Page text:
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Ultimate Guide To The Agile Software Development Life Cycle

2378 words Read time 11:52

With the increasing pace of innovation, fast is no longer fast enough. This change of pace is especially emphasized in software development. Teams which are developing software in 2018 can’t afford to spend years on research and product development before deployment.

If they do, chances are that there will be new technology rendering their product obsolete.

That’s the main reason why agile software development rose in popularity in the last decade. It entered the scene 15 years ago, and now over 16% of organizations surveyed in the Tech Beacon study actively use agile, while 51% strongly lean towards it and apply the techniques.

Agile software development has become the new norm, just like the folks the Tech Beacon say. If we want to survive on the market, we have to adapt. Agile software development is the perfect way to do in.

In this guide we’ll show you everything you need to know about the agile software development life cycle. We’ll learn from its beginnings, discuss different life cycle stages, and see how you can take after various startups’ examples and use the agile framework to test marketing and advertising methods.

Using the agile principles can give you the competitive advantage even over well-established brands. Here’s how:

What Is Agile Workflow?

In software development, we typically differentiate between two workflows: waterfall and agile.

The waterfall model is hierarchical and less flexible. Each step leads towards the next step, so the process is streamlined and there’s little room for feedback and adjustments.

Waterfall is best suited for stable projects with very little room for external (and consequently, internal) changes, which is why it’s been the main engineering model for a long time.

However, with the need for innovation that is present today, waterfall is too constrictive. There is no room for adjustments and revision. Some teams choose to adapt it to their needs, while others use agile.

Agile software development, first popularized by the Manifesto for Agile Software Development, came as a perfect response to an ever-changing technological climate. It’s based on the iterative process that learns from each stage and applies the learnings in the next.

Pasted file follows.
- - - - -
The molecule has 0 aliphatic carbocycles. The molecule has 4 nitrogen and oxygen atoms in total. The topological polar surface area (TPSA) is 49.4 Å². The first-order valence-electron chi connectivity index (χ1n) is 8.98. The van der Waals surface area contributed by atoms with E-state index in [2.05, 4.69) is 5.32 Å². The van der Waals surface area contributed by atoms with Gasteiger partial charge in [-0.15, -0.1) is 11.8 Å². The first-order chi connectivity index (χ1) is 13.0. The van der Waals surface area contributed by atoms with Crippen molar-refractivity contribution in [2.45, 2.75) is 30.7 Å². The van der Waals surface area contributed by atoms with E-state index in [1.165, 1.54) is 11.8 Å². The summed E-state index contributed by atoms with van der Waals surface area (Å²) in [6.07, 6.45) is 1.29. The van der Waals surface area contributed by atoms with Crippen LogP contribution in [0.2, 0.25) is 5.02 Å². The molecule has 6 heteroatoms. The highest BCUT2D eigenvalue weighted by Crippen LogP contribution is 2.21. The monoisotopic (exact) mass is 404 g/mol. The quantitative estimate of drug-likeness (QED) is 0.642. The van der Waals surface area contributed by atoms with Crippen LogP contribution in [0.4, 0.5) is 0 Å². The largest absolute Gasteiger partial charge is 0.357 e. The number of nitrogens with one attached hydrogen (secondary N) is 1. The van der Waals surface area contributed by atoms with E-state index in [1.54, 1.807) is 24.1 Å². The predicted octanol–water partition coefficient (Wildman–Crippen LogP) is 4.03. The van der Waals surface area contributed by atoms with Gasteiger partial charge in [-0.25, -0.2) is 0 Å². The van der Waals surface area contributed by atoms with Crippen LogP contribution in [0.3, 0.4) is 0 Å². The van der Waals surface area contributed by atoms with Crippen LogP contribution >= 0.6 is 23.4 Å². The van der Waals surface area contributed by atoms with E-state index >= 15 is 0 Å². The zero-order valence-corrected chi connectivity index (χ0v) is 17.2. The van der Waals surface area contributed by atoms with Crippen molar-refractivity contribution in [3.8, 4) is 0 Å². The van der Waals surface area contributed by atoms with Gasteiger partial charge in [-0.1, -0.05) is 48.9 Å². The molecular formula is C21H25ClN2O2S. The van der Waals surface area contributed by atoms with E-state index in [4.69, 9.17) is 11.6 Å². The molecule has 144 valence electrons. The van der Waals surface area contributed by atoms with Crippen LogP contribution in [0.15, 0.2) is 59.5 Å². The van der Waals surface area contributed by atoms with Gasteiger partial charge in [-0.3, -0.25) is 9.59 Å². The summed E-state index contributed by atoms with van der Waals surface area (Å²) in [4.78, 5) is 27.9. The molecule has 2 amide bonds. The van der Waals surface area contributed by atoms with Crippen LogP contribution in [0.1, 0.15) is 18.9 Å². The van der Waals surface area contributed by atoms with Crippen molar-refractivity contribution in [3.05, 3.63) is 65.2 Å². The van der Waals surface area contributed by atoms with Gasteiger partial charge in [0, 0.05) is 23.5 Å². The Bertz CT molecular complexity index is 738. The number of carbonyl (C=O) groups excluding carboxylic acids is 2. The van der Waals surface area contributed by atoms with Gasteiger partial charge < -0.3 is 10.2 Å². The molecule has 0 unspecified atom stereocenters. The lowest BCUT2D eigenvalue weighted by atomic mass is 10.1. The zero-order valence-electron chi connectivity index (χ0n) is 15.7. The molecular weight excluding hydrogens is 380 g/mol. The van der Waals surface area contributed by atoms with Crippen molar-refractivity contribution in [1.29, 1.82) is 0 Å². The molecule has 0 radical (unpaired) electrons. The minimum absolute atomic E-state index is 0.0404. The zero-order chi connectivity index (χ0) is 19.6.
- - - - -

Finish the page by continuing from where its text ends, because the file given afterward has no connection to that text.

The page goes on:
The main characteristics of agile software development are:

• Collaboration

• Self-organization

• Cross-functionality

It’s important to note that agile is a more holistic approach to software development that requires constant feedback from the developers, customers, and consumers alike. Whereas waterfall simply progresses from stage to stage, agile is interactive. It encourages collaboration and constant questioning to redefine the project and adapt it to current needs, in order to present a satisfying product to the end user.

In the experience of companies surveyed in the Tech Beacon Study, agile software development also comes with other benefits such as:

• 54% of participants believe that agile increases the quality of collaboration within teams who haven’t previously worked together

• 52% of participants believe that increases software quality

• 43% believe that using the agile approach shortens marketing time

• 42% believe that agile reduces the development cost

These statistics aren’t quite as surprising when we take into account that the agile approach was developed by software developers who understood that an inflexible approach won’t satisfy their clients or help them improve the quality.

Among principles behind agile software development, there are well-known factors such as:

• Customer satisfaction (through the early and continuous delivery of valuable software)

• Flexibility (welcoming changing requirements even in the late stages)

• Deliverability

• Collaboration

• Working with motivated individuals, and giving them the support they need

• Face-to-face conversations

• Results-orientation

• Sustainable development

• Excellence and good design

• Every principle emphasizes the importance of quality, collaboration, and continuous self-assessment in order to increase the competitive advantage.

And in order for developers to be able to do just that, they’ve separated different processes into…

The Agile Software Development Life Cycle (SDLC)

There are 6 stages to the agile software development lifecycle.